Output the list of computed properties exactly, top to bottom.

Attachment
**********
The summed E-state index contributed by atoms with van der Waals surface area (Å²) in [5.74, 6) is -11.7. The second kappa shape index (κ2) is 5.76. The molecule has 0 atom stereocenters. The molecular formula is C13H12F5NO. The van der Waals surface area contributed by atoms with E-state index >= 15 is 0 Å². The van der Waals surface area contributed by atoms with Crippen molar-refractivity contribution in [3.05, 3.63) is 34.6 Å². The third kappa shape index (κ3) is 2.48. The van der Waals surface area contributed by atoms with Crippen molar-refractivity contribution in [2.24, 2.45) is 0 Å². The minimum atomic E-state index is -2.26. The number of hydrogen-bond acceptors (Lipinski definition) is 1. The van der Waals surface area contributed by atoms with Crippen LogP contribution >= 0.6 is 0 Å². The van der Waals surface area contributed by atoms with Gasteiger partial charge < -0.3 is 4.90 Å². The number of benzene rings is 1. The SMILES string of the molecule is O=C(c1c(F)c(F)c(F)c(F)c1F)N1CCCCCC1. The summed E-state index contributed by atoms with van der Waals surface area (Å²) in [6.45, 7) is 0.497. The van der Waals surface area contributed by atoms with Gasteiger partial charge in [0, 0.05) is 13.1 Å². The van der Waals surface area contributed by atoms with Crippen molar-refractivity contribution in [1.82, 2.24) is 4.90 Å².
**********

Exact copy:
The summed E-state index contributed by atoms with van der Waals surface area (Å²) in [5.74, 6) is -11.7. The second kappa shape index (κ2) is 5.76. The molecule has 0 atom stereocenters. The molecular formula is C13H12F5NO. The van der Waals surface area contributed by atoms with E-state index >= 15 is 0 Å². The van der Waals surface area contributed by atoms with Crippen molar-refractivity contribution in [3.05, 3.63) is 34.6 Å². The third kappa shape index (κ3) is 2.48. The van der Waals surface area contributed by atoms with Crippen molar-refractivity contribution in [2.24, 2.45) is 0 Å². The minimum atomic E-state index is -2.26. The number of hydrogen-bond acceptors (Lipinski definition) is 1. The van der Waals surface area contributed by atoms with Crippen LogP contribution >= 0.6 is 0 Å². The van der Waals surface area contributed by atoms with Gasteiger partial charge < -0.3 is 4.90 Å². The number of benzene rings is 1. The SMILES string of the molecule is O=C(c1c(F)c(F)c(F)c(F)c1F)N1CCCCCC1. The summed E-state index contributed by atoms with van der Waals surface area (Å²) in [6.45, 7) is 0.497. The van der Waals surface area contributed by atoms with Gasteiger partial charge in [0, 0.05) is 13.1 Å². The van der Waals surface area contributed by atoms with Crippen molar-refractivity contribution in [1.82, 2.24) is 4.90 Å².